Like a sort of pneumatic tube, the pods shoot through a near vacuum tube, shaping the way for new future forms of mobility, according to a press release by SGL Carbon.
Ever since the Hyperloop competition began in 2017, TUM students have received expert support and carbon fibre materials from SGL Carbon – this year as a gold sponsor. For the third time in a row, the team from TUM took first place. In 2018, the special capsule from Munich flew through the 1,200 metres test tube at a velocity of 467 km/hour, leaving the competition in the dust.
This year was once again all about maximum speed. “The pod has to be especially light, but at the same time extremely stable to withstand the loads of the high speeds in the tube,” said Paloma García Guillen, structure team lead in the TUM team. All properties that are typical features of carbon fibre. “Thanks to the support from SGL Carbon, we were able to test out different material variants.” Ultimately, the team opted for a pre-impregnated woven carbon fibre material, a so-called prepreg.
Based on design and material optimisations, the carbon component of the current pod weights around ten per cent less than the previous model (5.6 kilograms compared to 6.1 kilograms). In addition, the mounts for the shell are now built completely out of carbon, instead of the previous plastic solution, cutting the weight in half from 1.5 kilograms to just 700 grams.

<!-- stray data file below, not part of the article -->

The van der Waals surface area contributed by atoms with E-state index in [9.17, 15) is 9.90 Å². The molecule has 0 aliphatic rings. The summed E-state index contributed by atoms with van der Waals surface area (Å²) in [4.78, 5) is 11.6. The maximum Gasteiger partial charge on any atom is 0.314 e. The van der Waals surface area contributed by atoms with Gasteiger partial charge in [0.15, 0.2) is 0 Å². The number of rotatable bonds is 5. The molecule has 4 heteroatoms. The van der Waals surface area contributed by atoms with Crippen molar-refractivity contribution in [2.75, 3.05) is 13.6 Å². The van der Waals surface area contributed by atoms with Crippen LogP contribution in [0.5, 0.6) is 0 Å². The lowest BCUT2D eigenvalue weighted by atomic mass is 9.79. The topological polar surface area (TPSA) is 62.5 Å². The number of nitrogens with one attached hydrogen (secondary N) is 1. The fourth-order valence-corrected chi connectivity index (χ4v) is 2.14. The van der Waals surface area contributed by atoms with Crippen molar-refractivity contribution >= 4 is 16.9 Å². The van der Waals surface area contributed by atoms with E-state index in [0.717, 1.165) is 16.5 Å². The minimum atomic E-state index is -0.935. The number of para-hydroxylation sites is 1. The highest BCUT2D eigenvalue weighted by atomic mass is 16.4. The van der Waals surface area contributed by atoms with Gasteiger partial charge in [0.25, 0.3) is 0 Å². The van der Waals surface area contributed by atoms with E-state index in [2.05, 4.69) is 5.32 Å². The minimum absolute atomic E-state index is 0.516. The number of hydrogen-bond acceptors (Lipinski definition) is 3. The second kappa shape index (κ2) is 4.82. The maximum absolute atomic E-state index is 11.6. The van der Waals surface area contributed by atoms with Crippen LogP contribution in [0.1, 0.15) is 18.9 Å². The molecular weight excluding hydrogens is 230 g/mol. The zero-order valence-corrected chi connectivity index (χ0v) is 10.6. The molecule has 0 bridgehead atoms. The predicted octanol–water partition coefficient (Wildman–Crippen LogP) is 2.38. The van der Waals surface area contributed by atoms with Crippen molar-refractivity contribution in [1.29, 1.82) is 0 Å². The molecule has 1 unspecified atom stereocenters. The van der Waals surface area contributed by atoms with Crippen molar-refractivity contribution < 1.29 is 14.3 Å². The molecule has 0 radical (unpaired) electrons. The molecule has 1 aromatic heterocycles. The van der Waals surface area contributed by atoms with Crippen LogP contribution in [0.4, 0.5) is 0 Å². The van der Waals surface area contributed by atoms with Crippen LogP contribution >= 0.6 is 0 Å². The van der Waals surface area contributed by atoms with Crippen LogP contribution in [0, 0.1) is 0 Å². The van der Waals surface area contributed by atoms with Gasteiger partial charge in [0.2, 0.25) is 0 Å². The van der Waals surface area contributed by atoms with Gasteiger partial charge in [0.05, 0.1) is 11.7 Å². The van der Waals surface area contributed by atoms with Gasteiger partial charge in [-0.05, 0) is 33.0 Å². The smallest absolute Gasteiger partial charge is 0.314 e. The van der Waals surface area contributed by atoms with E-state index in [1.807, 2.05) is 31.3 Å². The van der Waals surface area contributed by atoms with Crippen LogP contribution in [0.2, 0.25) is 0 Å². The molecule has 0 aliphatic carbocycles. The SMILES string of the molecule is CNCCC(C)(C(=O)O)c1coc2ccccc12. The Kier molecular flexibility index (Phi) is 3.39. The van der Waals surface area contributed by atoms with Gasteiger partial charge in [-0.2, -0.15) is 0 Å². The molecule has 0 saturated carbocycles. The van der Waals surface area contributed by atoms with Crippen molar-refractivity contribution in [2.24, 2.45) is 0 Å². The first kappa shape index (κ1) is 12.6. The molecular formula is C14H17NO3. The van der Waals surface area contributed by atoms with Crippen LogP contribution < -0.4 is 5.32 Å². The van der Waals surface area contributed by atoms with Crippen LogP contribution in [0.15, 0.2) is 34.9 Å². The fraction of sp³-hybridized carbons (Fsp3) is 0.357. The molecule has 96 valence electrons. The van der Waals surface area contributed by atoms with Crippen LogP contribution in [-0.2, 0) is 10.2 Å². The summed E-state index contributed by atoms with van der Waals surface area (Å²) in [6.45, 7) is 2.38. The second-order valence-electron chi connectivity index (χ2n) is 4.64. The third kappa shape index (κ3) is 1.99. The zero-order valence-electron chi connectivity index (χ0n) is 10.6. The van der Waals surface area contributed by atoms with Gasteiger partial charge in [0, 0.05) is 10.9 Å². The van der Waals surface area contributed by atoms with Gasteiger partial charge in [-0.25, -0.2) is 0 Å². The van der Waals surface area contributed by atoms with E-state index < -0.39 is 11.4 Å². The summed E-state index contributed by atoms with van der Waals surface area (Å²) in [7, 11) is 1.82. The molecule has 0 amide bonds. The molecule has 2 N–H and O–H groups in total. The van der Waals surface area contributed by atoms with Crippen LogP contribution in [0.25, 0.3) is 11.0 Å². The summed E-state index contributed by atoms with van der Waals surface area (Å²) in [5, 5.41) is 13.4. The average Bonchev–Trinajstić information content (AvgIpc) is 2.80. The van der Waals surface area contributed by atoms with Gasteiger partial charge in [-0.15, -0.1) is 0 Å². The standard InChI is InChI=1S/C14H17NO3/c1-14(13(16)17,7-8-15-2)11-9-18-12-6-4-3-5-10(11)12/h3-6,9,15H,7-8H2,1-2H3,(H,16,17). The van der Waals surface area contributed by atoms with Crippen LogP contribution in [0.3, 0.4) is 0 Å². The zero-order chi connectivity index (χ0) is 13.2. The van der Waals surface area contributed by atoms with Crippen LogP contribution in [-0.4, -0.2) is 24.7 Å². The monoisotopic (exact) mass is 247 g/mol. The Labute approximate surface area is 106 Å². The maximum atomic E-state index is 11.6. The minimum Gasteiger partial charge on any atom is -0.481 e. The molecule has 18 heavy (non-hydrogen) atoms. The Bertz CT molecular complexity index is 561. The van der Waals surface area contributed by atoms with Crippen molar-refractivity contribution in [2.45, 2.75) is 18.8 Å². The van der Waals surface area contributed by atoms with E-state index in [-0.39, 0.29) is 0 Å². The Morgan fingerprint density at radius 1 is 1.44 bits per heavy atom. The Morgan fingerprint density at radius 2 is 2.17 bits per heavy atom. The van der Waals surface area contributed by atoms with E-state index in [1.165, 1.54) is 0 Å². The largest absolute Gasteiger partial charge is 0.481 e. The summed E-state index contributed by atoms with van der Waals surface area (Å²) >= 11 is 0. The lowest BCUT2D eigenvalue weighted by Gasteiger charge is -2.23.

“It’s impressive to see what the young team of 51 students from 20 countries achieved in such a short amount of time,” said Dr. Christoph Ebel, Head of the Lightweight and Application Center at SGL Carbon. “From the idea, to prototype development, to the finished part, the team only needed a few months. Behind the hyperloop pod design are numerous innovative ideas based on modern lightweight construction, challenging to realise technologically. We are excited to have the students on our side as partners and wish the team the best of luck for their competition.”
Besides sponsoring the hyperloop team, SGL Carbon has also supported the carbon composites endowment chair (LCC) at TU Munich for eight years, which is focused on a holistic approach to and development of fibre-reinforced composites and their application. (PC)
Fibre2Fashion News Desk – India